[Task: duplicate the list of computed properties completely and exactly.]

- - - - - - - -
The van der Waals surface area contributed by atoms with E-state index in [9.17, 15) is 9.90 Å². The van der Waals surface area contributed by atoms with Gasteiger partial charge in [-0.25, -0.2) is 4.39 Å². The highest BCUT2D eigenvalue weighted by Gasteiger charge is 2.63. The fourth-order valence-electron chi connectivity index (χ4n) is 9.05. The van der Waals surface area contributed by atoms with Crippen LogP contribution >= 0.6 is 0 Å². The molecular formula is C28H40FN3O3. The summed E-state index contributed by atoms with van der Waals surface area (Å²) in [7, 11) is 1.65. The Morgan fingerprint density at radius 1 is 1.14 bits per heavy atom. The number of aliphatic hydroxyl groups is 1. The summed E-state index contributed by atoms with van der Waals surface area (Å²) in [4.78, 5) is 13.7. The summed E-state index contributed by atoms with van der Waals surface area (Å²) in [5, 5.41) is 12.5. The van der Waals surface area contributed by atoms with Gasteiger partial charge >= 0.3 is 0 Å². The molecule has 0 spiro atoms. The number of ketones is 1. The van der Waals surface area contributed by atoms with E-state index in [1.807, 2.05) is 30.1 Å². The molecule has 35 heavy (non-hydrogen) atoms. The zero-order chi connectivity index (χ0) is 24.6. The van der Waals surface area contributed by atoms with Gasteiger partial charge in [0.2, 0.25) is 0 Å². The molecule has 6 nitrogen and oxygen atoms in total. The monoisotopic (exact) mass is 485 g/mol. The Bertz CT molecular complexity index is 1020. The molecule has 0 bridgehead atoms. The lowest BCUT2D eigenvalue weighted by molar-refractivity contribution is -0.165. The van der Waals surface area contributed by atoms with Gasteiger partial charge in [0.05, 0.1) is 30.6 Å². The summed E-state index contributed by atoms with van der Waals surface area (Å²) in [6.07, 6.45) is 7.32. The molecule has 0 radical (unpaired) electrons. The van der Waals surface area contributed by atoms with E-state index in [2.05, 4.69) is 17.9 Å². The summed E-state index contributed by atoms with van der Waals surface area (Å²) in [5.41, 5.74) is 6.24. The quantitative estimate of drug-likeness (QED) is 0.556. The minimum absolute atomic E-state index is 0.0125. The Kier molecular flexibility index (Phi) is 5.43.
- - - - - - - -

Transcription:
The van der Waals surface area contributed by atoms with E-state index in [9.17, 15) is 9.90 Å². The van der Waals surface area contributed by atoms with Gasteiger partial charge in [-0.25, -0.2) is 4.39 Å². The highest BCUT2D eigenvalue weighted by Gasteiger charge is 2.63. The fourth-order valence-electron chi connectivity index (χ4n) is 9.05. The van der Waals surface area contributed by atoms with Crippen LogP contribution >= 0.6 is 0 Å². The molecular formula is C28H40FN3O3. The summed E-state index contributed by atoms with van der Waals surface area (Å²) in [7, 11) is 1.65. The Morgan fingerprint density at radius 1 is 1.14 bits per heavy atom. The number of aliphatic hydroxyl groups is 1. The summed E-state index contributed by atoms with van der Waals surface area (Å²) in [4.78, 5) is 13.7. The summed E-state index contributed by atoms with van der Waals surface area (Å²) in [5, 5.41) is 12.5. The van der Waals surface area contributed by atoms with Gasteiger partial charge >= 0.3 is 0 Å². The molecule has 0 spiro atoms. The number of ketones is 1. The van der Waals surface area contributed by atoms with E-state index in [1.807, 2.05) is 30.1 Å². The molecule has 35 heavy (non-hydrogen) atoms. The zero-order chi connectivity index (χ0) is 24.6. The van der Waals surface area contributed by atoms with Gasteiger partial charge in [0.2, 0.25) is 0 Å². The molecule has 6 nitrogen and oxygen atoms in total. The monoisotopic (exact) mass is 485 g/mol. The Bertz CT molecular complexity index is 1020. The molecule has 0 bridgehead atoms. The lowest BCUT2D eigenvalue weighted by molar-refractivity contribution is -0.165. The van der Waals surface area contributed by atoms with Gasteiger partial charge in [0.05, 0.1) is 30.6 Å². The summed E-state index contributed by atoms with van der Waals surface area (Å²) in [6.07, 6.45) is 7.32. The molecule has 0 radical (unpaired) electrons. The van der Waals surface area contributed by atoms with E-state index in [2.05, 4.69) is 17.9 Å². The summed E-state index contributed by atoms with van der Waals surface area (Å²) in [5.41, 5.74) is 6.24. The quantitative estimate of drug-likeness (QED) is 0.556. The minimum absolute atomic E-state index is 0.0125. The Kier molecular flexibility index (Phi) is 5.43.